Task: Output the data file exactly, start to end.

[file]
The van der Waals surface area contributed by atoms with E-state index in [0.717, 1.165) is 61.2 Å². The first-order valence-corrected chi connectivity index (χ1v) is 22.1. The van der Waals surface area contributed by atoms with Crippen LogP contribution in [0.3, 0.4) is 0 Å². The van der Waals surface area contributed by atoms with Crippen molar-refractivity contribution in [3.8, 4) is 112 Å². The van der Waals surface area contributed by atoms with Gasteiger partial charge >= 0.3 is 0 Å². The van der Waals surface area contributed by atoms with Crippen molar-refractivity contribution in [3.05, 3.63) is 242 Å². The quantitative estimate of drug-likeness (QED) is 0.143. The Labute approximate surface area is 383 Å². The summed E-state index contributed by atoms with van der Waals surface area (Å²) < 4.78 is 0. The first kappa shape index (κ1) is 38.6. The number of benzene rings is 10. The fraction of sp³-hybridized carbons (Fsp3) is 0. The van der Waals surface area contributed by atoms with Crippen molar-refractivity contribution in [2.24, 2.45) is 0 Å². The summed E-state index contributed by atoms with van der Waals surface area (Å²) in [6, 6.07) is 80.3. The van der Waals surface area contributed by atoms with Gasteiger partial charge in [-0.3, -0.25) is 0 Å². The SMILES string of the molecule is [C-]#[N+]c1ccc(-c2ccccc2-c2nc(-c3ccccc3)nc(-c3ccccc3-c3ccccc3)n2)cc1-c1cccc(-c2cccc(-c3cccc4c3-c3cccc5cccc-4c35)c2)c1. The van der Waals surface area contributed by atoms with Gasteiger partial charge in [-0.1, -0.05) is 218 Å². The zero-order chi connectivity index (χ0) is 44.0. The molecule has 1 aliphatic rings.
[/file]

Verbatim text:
The van der Waals surface area contributed by atoms with E-state index in [0.717, 1.165) is 61.2 Å². The first-order valence-corrected chi connectivity index (χ1v) is 22.1. The van der Waals surface area contributed by atoms with Crippen LogP contribution in [0.3, 0.4) is 0 Å². The van der Waals surface area contributed by atoms with Crippen molar-refractivity contribution in [3.8, 4) is 112 Å². The van der Waals surface area contributed by atoms with Gasteiger partial charge >= 0.3 is 0 Å². The van der Waals surface area contributed by atoms with Crippen molar-refractivity contribution in [3.05, 3.63) is 242 Å². The quantitative estimate of drug-likeness (QED) is 0.143. The Labute approximate surface area is 383 Å². The summed E-state index contributed by atoms with van der Waals surface area (Å²) < 4.78 is 0. The first kappa shape index (κ1) is 38.6. The number of benzene rings is 10. The fraction of sp³-hybridized carbons (Fsp3) is 0. The van der Waals surface area contributed by atoms with Crippen molar-refractivity contribution in [2.24, 2.45) is 0 Å². The summed E-state index contributed by atoms with van der Waals surface area (Å²) in [6, 6.07) is 80.3. The van der Waals surface area contributed by atoms with Gasteiger partial charge in [-0.3, -0.25) is 0 Å². The SMILES string of the molecule is [C-]#[N+]c1ccc(-c2ccccc2-c2nc(-c3ccccc3)nc(-c3ccccc3-c3ccccc3)n2)cc1-c1cccc(-c2cccc(-c3cccc4c3-c3cccc5cccc-4c35)c2)c1. The van der Waals surface area contributed by atoms with Gasteiger partial charge in [-0.1, -0.05) is 218 Å². The zero-order chi connectivity index (χ0) is 44.0. The molecule has 1 aliphatic rings.